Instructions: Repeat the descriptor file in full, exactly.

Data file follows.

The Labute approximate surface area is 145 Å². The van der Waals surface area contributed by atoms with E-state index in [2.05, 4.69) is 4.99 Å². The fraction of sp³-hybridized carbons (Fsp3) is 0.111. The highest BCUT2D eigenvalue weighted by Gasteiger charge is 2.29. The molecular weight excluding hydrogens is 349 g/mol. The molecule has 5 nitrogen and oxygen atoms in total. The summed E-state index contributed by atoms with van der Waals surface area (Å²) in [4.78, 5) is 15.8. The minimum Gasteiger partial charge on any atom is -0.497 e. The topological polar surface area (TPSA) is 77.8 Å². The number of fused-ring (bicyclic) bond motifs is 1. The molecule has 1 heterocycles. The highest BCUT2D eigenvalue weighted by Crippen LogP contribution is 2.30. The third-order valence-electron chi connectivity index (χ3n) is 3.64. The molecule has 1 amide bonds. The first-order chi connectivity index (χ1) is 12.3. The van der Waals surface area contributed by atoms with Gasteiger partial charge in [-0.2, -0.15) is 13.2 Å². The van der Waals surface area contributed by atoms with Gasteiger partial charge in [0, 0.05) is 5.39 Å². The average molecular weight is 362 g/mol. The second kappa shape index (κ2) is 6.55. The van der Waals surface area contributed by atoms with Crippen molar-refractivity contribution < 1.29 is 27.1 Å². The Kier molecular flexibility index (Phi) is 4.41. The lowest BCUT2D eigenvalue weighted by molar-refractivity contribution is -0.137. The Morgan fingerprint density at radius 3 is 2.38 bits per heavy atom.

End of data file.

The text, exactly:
The Labute approximate surface area is 145 Å². The van der Waals surface area contributed by atoms with E-state index in [2.05, 4.69) is 4.99 Å². The fraction of sp³-hybridized carbons (Fsp3) is 0.111. The highest BCUT2D eigenvalue weighted by Gasteiger charge is 2.29. The molecular weight excluding hydrogens is 349 g/mol. The molecule has 5 nitrogen and oxygen atoms in total. The summed E-state index contributed by atoms with van der Waals surface area (Å²) in [4.78, 5) is 15.8. The minimum Gasteiger partial charge on any atom is -0.497 e. The topological polar surface area (TPSA) is 77.8 Å². The number of fused-ring (bicyclic) bond motifs is 1. The molecule has 1 heterocycles. The highest BCUT2D eigenvalue weighted by Crippen LogP contribution is 2.30. The third-order valence-electron chi connectivity index (χ3n) is 3.64. The molecule has 1 amide bonds. The first-order chi connectivity index (χ1) is 12.3. The van der Waals surface area contributed by atoms with Gasteiger partial charge in [-0.2, -0.15) is 13.2 Å². The van der Waals surface area contributed by atoms with Gasteiger partial charge in [0, 0.05) is 5.39 Å². The average molecular weight is 362 g/mol. The second kappa shape index (κ2) is 6.55. The van der Waals surface area contributed by atoms with Crippen molar-refractivity contribution < 1.29 is 27.1 Å². The Kier molecular flexibility index (Phi) is 4.41. The lowest BCUT2D eigenvalue weighted by molar-refractivity contribution is -0.137. The Morgan fingerprint density at radius 3 is 2.38 bits per heavy atom.